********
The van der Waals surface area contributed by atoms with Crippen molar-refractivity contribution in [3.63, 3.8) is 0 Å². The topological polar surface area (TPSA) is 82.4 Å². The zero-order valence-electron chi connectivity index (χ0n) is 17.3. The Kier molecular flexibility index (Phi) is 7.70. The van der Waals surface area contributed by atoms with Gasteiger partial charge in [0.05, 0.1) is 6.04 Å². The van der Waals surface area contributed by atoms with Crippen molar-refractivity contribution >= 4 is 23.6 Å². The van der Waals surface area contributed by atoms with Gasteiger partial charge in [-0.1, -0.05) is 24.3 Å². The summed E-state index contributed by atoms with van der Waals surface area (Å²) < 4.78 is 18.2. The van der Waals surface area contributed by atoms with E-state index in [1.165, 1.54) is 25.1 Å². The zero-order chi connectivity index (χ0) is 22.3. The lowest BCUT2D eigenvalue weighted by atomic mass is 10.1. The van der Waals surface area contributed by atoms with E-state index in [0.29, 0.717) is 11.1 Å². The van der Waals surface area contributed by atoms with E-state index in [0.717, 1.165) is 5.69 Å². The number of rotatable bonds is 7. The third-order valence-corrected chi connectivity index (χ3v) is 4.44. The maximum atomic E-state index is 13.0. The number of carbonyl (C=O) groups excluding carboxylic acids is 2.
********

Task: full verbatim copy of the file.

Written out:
The van der Waals surface area contributed by atoms with Crippen molar-refractivity contribution in [3.63, 3.8) is 0 Å². The topological polar surface area (TPSA) is 82.4 Å². The zero-order valence-electron chi connectivity index (χ0n) is 17.3. The Kier molecular flexibility index (Phi) is 7.70. The van der Waals surface area contributed by atoms with Gasteiger partial charge in [0.05, 0.1) is 6.04 Å². The van der Waals surface area contributed by atoms with Crippen molar-refractivity contribution >= 4 is 23.6 Å². The van der Waals surface area contributed by atoms with Gasteiger partial charge in [-0.1, -0.05) is 24.3 Å². The summed E-state index contributed by atoms with van der Waals surface area (Å²) < 4.78 is 18.2. The van der Waals surface area contributed by atoms with E-state index in [1.165, 1.54) is 25.1 Å². The zero-order chi connectivity index (χ0) is 22.3. The lowest BCUT2D eigenvalue weighted by atomic mass is 10.1. The van der Waals surface area contributed by atoms with E-state index in [0.29, 0.717) is 11.1 Å². The van der Waals surface area contributed by atoms with E-state index in [0.717, 1.165) is 5.69 Å². The number of rotatable bonds is 7. The third-order valence-corrected chi connectivity index (χ3v) is 4.44. The maximum atomic E-state index is 13.0. The number of carbonyl (C=O) groups excluding carboxylic acids is 2.